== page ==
Knowing what your rights and responsibilities are under Michigan workers’ compensation is important for helping you know what to expect, as well as when it’s time to fight back for what you deserve.
- All employees working in Michigan are entitled to “reasonable and necessary medical care for work-related injuries or diseases,” including coverage for various health services, surgeries, medicines, or other necessary treatments and resources. Employees are also allowed to switch physicians after 28 days so long as they provide proper notice. Employees can never be denied or refused medical care, nor should they ever receive a bill for medical treatment.
- Michigan is a “wage loss compensation state, which means injured workers may receive up to “80% of their after-tax average weekly wage, subject to a maximum rate” depending on their unique situation. However, they must be able to “establish a disability and a limitation of wage earning capacity.”
- If you have more than one job you will receive “credit for all wages earned in all jobs covered under the Workers’ Disability Compensation Act.”
- You have a right to prompt payment, which means Michigan law will enforce your right to receive weekly compensation, starting within 14 days of your employer noticing or becoming aware of the accident. A payment is not officially considered late until it is 30 days past due.
- If you already receive other benefits, you may need to undergo a coordination of benefits to make sure your benefits income isn’t more or less than it should be.
- If your injury or disability now prevents you from doing things you were once proficient in and you have an open claim, you may be entitled to vocational rehabilitation.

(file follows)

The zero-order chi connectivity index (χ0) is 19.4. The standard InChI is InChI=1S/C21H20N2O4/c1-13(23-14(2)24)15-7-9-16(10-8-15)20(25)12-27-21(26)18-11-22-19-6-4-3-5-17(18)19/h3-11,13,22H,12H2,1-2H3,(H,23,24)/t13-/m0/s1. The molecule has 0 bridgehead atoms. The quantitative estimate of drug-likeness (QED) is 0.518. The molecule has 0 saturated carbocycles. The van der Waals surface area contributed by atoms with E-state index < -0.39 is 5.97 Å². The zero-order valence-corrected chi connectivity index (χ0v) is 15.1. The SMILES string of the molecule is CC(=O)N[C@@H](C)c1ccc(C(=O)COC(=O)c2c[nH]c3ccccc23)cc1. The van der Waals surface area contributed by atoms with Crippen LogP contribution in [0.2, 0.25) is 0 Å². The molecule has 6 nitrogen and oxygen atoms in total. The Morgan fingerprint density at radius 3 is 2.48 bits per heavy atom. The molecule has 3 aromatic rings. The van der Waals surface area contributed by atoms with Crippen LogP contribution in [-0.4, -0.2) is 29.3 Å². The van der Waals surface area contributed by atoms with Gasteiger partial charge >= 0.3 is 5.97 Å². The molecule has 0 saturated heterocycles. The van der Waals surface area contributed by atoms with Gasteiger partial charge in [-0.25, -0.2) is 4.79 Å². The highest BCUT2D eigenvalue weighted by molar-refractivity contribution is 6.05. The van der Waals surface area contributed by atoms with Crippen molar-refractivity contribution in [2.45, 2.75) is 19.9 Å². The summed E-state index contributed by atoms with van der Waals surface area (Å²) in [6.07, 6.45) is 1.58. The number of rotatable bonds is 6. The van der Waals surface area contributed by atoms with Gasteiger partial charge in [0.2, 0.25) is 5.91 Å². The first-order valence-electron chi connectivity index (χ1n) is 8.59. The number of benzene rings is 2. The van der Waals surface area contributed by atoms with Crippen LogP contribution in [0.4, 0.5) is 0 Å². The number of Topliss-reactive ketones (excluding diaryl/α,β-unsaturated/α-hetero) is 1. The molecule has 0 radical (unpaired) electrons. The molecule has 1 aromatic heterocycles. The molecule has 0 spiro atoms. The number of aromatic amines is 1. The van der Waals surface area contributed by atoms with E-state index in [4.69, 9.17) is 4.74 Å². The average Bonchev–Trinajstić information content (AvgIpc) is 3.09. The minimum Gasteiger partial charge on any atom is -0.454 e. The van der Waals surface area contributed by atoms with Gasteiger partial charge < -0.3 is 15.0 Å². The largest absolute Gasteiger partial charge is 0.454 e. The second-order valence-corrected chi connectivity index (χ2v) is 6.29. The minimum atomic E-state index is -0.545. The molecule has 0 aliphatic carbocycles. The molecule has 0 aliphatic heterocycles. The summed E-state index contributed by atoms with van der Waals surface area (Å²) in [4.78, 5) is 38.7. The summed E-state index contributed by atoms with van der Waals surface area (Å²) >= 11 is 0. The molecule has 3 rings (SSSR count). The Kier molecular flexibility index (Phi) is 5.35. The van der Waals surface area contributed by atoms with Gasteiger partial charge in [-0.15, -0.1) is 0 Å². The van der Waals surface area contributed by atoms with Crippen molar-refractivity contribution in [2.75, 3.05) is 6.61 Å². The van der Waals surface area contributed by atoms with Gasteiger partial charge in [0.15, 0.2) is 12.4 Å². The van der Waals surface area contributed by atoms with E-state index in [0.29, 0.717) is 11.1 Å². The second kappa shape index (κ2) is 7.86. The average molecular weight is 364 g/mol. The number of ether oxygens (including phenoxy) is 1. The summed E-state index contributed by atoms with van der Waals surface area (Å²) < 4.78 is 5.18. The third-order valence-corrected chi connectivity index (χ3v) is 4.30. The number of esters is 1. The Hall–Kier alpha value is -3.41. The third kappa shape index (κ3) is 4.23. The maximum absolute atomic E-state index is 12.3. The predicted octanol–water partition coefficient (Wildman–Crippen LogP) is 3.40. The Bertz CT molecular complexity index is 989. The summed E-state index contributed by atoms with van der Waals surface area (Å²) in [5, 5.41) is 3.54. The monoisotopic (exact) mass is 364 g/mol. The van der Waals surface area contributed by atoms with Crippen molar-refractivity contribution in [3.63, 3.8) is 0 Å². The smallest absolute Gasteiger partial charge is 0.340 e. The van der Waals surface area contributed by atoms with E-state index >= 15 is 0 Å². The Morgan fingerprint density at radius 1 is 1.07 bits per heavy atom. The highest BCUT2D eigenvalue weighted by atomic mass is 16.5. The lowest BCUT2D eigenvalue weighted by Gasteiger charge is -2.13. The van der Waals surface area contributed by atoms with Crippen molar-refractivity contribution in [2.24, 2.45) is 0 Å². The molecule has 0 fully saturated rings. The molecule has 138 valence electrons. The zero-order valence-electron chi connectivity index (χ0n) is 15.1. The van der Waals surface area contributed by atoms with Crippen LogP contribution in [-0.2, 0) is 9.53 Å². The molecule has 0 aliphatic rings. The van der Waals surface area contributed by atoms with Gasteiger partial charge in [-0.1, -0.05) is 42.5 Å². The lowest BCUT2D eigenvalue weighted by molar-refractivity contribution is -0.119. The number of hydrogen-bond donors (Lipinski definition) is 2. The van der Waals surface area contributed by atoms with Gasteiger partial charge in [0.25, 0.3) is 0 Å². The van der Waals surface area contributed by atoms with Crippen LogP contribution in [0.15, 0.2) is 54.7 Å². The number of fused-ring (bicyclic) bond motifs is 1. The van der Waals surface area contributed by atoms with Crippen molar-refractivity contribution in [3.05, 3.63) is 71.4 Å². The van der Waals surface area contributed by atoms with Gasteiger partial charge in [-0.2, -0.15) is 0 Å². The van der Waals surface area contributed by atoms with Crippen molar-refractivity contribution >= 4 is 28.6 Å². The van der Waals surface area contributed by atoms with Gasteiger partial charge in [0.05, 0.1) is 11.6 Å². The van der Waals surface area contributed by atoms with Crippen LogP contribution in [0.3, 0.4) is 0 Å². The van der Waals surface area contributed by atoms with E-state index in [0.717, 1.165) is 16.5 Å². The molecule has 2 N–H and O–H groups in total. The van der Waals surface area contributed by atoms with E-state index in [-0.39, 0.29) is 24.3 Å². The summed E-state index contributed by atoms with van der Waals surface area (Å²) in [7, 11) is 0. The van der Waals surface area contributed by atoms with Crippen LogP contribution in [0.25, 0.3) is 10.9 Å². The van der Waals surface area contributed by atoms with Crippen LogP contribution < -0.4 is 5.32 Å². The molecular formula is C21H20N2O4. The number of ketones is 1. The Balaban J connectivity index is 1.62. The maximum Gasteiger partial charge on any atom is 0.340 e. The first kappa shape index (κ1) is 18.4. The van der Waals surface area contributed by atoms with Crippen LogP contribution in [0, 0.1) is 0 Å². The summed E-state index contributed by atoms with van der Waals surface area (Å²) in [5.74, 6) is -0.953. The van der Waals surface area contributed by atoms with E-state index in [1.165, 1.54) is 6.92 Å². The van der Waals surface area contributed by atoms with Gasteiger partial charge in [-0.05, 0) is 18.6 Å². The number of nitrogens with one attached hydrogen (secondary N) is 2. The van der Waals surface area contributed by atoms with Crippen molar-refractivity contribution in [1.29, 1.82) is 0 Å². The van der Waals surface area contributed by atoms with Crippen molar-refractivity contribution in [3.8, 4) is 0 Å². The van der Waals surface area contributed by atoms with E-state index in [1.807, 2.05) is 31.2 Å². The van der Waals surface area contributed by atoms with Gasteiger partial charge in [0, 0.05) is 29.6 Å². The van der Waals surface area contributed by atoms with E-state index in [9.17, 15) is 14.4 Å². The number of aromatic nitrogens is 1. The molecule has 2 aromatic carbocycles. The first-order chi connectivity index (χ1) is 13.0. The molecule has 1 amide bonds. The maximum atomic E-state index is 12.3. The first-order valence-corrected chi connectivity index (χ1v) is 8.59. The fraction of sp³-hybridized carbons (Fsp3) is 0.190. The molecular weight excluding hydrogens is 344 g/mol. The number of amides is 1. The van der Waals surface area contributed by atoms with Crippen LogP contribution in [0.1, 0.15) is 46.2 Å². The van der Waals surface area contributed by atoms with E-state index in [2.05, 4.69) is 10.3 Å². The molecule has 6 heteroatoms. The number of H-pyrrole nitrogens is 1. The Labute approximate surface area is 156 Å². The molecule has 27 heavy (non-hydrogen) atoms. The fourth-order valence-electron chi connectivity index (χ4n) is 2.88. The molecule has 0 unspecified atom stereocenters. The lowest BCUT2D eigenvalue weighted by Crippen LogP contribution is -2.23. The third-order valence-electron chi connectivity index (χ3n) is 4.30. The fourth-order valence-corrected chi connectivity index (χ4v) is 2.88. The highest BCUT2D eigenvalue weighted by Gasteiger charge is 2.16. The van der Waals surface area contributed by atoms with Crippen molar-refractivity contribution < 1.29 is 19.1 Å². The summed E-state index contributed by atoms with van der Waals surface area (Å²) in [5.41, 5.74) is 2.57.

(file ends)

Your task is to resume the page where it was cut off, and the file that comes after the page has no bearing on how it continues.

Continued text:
- If you at any point disagree with decisions or accusation being “made by your employer or their carrier,” you can easily demand a hearing or mediation. All you have to do is file Form WC-104A to apply for your hearing.
- If you want to be able to start getting your benefits as soon as possible, you need to make sure the rest of the process is just as quick and efficient. It is your responsibility to “report your injury to your employer” as soon as you possibly can, that way the appropriate authorities can get the ball rolling while you focus on your recovery.
- It is your responsibility to “notify your employer or their insurance carrier of any wages earned during the benefit period” since Michigan “does not permit the payment of weekly workers’ compensation benefits to persons who are employed and receiving wages equal to or greater than wages earned on the date of the injury.”
- It is your responsibility to submit to any health examinations “required by your employer or their insurance carrier” after your injury in order to maintain your recovery progress.
- Unless you are completely disabled, it is your responsibility to try and gain employment after your injury. If your employer cannot accommodate your new restrictions, you will need to “cooperate with reasonable rehabilitation efforts directed toward assisting you in returning to appropriate competitive employment.”
For more information on your rights and responsibilities under Michigan workers’ compensation, or to retain representation to help you obtain benefits, we encourage you to put your trust in our seasoned workers compensation attorneys at Aiello Law Group. Call us, today, at 313.964.4900 or fill out the form in the sidebar or on our contact page, and learn more about how we can help you.